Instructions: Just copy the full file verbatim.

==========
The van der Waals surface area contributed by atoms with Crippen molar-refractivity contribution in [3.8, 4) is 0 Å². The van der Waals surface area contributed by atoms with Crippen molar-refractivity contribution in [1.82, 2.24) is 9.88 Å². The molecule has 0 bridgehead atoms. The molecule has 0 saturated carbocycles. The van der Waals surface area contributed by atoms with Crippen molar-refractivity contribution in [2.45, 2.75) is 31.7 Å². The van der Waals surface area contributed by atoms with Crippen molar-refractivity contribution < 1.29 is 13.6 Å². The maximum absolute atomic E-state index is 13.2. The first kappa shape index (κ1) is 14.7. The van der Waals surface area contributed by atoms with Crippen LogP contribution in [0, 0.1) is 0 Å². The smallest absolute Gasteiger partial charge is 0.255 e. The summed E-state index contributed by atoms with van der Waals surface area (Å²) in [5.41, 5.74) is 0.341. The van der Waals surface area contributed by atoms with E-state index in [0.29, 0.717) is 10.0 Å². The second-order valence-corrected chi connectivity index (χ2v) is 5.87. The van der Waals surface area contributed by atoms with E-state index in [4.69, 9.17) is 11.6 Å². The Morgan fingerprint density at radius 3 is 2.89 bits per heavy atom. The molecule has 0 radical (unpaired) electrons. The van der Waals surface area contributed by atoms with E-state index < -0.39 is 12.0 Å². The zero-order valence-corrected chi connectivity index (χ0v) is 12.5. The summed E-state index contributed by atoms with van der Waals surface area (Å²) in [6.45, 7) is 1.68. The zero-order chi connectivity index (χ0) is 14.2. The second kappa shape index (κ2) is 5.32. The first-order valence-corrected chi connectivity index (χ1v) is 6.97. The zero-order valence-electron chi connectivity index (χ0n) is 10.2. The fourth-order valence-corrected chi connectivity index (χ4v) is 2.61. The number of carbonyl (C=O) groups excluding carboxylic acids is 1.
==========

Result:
The van der Waals surface area contributed by atoms with Crippen molar-refractivity contribution in [3.8, 4) is 0 Å². The van der Waals surface area contributed by atoms with Crippen molar-refractivity contribution in [1.82, 2.24) is 9.88 Å². The molecule has 0 bridgehead atoms. The molecule has 0 saturated carbocycles. The van der Waals surface area contributed by atoms with Crippen molar-refractivity contribution in [2.45, 2.75) is 31.7 Å². The van der Waals surface area contributed by atoms with Crippen molar-refractivity contribution < 1.29 is 13.6 Å². The maximum absolute atomic E-state index is 13.2. The first kappa shape index (κ1) is 14.7. The van der Waals surface area contributed by atoms with Crippen LogP contribution in [0, 0.1) is 0 Å². The smallest absolute Gasteiger partial charge is 0.255 e. The summed E-state index contributed by atoms with van der Waals surface area (Å²) in [5.41, 5.74) is 0.341. The van der Waals surface area contributed by atoms with E-state index in [0.29, 0.717) is 10.0 Å². The second-order valence-corrected chi connectivity index (χ2v) is 5.87. The van der Waals surface area contributed by atoms with E-state index in [4.69, 9.17) is 11.6 Å². The Morgan fingerprint density at radius 3 is 2.89 bits per heavy atom. The molecule has 0 radical (unpaired) electrons. The van der Waals surface area contributed by atoms with E-state index < -0.39 is 12.0 Å². The zero-order valence-corrected chi connectivity index (χ0v) is 12.5. The summed E-state index contributed by atoms with van der Waals surface area (Å²) in [6.45, 7) is 1.68. The zero-order chi connectivity index (χ0) is 14.2. The second kappa shape index (κ2) is 5.32. The first-order valence-corrected chi connectivity index (χ1v) is 6.97. The zero-order valence-electron chi connectivity index (χ0n) is 10.2. The fourth-order valence-corrected chi connectivity index (χ4v) is 2.61. The number of carbonyl (C=O) groups excluding carboxylic acids is 1.